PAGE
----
The Canary Islands Travel Guide


from Travel Insurance Direct
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Travel Insurance Direct

The Canary Islands

 

The Canary Islands are an autonomous part of Spain.  The archipelago has seven main islands:  El Hierro, Fuerteventura, Gran Canaria, La Gomera, La Palma, Lanzarote, and Tenerife, as well as many smaller islets, The islands lie approximately 1,000 km (620miles) south of the Iberian Peninsula (Spain), and 116 km (72 miles) from the nearest point of the northwest coast of Africa.

 

The islands are volcanic and their unique location in the Atlantic Ocean has produced some interesting geology and flora, producing a very unusual landscape unlike any other found in Europe or Africa. The volcano on Tenerife (Mt. Teide) is the highest mountain in Spain and also the third largest volcano on earth.
 
The Canary Islands enjoy a wonderful year-round climate, which makes them a popular destination for winter sun-seekers and beach lovers from Europe.   Many of the beaches have black sand – which is due to the islands’ volcanic origins.  In some places the beaches have imported golden sand (if you are fussy about this, check before you book!)

Beach life and relaxation is a major draw for most visitors.  If you plan to swim in the sea always observe warning flags. 

 

The scenery is spectacular and hiking is very popular in the mountains and national parks of the Canary Islands. If you plan to do some hiking make sure you are properly prepared in case of bad weather, and obtain advice or use a trekking company. Check that your travel insurance provides cover for mountain rescue and all your planned activities.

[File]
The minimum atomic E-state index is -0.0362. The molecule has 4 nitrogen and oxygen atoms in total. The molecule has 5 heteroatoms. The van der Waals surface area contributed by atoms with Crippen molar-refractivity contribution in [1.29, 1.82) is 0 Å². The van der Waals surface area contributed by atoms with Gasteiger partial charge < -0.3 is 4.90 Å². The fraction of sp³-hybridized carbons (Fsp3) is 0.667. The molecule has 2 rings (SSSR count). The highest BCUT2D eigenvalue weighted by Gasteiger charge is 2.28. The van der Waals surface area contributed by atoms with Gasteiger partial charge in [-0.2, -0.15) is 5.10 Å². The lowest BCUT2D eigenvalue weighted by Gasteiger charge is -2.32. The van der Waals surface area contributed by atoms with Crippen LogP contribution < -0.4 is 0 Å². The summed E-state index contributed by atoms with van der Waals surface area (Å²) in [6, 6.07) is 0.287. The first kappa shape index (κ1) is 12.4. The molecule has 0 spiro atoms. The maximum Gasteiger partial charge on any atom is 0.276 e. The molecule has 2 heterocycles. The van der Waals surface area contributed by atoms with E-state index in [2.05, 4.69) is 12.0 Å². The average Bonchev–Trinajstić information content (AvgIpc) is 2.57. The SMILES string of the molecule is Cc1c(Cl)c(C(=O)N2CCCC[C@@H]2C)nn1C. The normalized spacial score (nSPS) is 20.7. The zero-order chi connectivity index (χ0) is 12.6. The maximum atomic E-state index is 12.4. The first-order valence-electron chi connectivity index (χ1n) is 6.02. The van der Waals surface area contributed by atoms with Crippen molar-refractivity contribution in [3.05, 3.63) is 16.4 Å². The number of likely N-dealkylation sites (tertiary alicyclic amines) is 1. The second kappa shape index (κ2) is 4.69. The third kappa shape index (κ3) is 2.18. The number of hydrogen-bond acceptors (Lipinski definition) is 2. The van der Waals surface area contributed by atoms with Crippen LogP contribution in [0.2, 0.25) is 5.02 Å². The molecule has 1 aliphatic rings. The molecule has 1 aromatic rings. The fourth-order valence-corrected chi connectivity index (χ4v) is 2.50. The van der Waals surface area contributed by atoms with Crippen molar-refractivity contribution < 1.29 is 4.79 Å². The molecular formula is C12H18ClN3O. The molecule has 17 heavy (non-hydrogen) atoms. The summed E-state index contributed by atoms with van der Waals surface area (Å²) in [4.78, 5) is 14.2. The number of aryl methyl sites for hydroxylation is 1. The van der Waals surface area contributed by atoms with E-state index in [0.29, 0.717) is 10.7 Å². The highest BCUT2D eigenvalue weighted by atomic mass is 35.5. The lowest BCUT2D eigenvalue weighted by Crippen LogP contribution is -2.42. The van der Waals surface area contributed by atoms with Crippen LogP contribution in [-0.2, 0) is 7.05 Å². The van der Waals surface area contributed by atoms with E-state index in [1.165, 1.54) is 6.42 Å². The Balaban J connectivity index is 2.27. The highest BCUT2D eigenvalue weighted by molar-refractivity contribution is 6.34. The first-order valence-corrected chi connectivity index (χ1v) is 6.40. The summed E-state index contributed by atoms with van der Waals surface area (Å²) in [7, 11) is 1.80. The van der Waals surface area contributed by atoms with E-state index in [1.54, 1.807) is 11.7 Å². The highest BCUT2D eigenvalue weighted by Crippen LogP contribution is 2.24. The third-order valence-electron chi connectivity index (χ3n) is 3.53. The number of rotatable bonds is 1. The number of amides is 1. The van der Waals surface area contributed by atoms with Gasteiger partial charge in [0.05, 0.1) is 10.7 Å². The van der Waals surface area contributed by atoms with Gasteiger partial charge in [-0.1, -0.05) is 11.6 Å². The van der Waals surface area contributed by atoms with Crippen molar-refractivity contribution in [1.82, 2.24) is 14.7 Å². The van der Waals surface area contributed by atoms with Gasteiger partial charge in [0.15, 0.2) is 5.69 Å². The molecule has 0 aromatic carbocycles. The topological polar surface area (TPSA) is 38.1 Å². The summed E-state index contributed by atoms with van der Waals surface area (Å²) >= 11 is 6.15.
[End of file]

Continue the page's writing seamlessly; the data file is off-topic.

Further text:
The Canary Islands offer plenty for those seeking outdoor activities, including golf, mountaineering, surfing and scuba diving.  If you plan to drive while in the Canary Islands take the time to read up on the rules of the road before setting off.

 

European Health Insurance Card

 

Visitors with a European Health Insurance Card (EHIC) are entitled to free emergency medical care, but this should never be used in place of comprehensive travel insurance.  For example, the EHIC does not cover travel problems such as lost or stolen luggage or property, cancellation and curtailment, and expensive matters like personal liability, legal costs, ongoing or non-urgent medical care, air ambulance and medical repatriation.

 

 



 

Disclaimer: While we have tried to ensure the information in this Travel Guide is correct we do not accept responsibility for any inaccuracy or the content of external links.

Inclusion in this Travel Guide does not guarantee travel insurance is available in any country at any given time. Travel Insurance is not available in countries where the Foreign and Commonwealth Office (FCO) has issued an advisory against travel.

We strongly advise a visit to the FCO website for updated travel information and general travel advice before you book and pay for any travel.